During the late-nineteenth and early-twentieth century a growing number of ordinary citizens had the feeling that all was not as it should be. Men who were making money made prodigious amounts, but this new wealth somehow passed over the heads of the common people. As this new breed of journalists began to examine their subjects with scrutiny, they soon discovered that those individuals were essentially “simple men of extraordinary boldness.” And it was easy to understand how they were able to accomplish their sinister purposes: “at first abruptly and bluntly, by asking and giving no quarter, and later with the same old determination and ruthlessness but with educated satellites who were glad to explain and idealize their behavior.”[i] “Nothing is lost save honor,” said one infamous buccaneer, and that was an attitude that governed the amoral principles and extralegal actions of many audacious scoundrels.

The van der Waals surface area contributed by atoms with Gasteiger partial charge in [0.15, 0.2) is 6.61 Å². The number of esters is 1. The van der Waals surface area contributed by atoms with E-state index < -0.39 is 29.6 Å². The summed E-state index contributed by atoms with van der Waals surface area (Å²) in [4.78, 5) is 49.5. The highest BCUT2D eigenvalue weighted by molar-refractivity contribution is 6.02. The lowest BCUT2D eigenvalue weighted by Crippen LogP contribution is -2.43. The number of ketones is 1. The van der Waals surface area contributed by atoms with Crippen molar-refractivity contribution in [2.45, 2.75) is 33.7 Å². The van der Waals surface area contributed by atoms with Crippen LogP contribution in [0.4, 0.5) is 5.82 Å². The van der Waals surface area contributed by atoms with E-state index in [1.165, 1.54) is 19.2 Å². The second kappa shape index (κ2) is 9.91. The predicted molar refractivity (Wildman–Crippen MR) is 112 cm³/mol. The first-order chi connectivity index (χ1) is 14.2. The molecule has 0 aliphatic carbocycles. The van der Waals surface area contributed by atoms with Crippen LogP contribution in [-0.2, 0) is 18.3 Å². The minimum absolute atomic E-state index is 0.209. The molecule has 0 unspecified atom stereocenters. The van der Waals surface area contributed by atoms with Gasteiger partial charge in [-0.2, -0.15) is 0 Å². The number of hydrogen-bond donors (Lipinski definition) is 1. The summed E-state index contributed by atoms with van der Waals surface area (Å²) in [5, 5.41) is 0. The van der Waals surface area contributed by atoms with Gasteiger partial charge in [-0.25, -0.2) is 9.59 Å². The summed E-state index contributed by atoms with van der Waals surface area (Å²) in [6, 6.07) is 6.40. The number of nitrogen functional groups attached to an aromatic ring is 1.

Relying on secondary sources, magazine and newspaper articles, and personal accounts from those involved, this volume captures some of the sensational true stories that took place in the western United States during the late-nineteenth and early-twentieth century. The theme that runs through each of the stories is the general contempt for the law that seemed to pervade the culture at the time and the consuming desire to acquire wealth at any cost—what Geoffrey C. Ward has called “the disposition to be rich.”
[i]Louis Filler, Crusaders for American Liberalism (Yellow Springs, OH: Antioch Press, 1964), 14.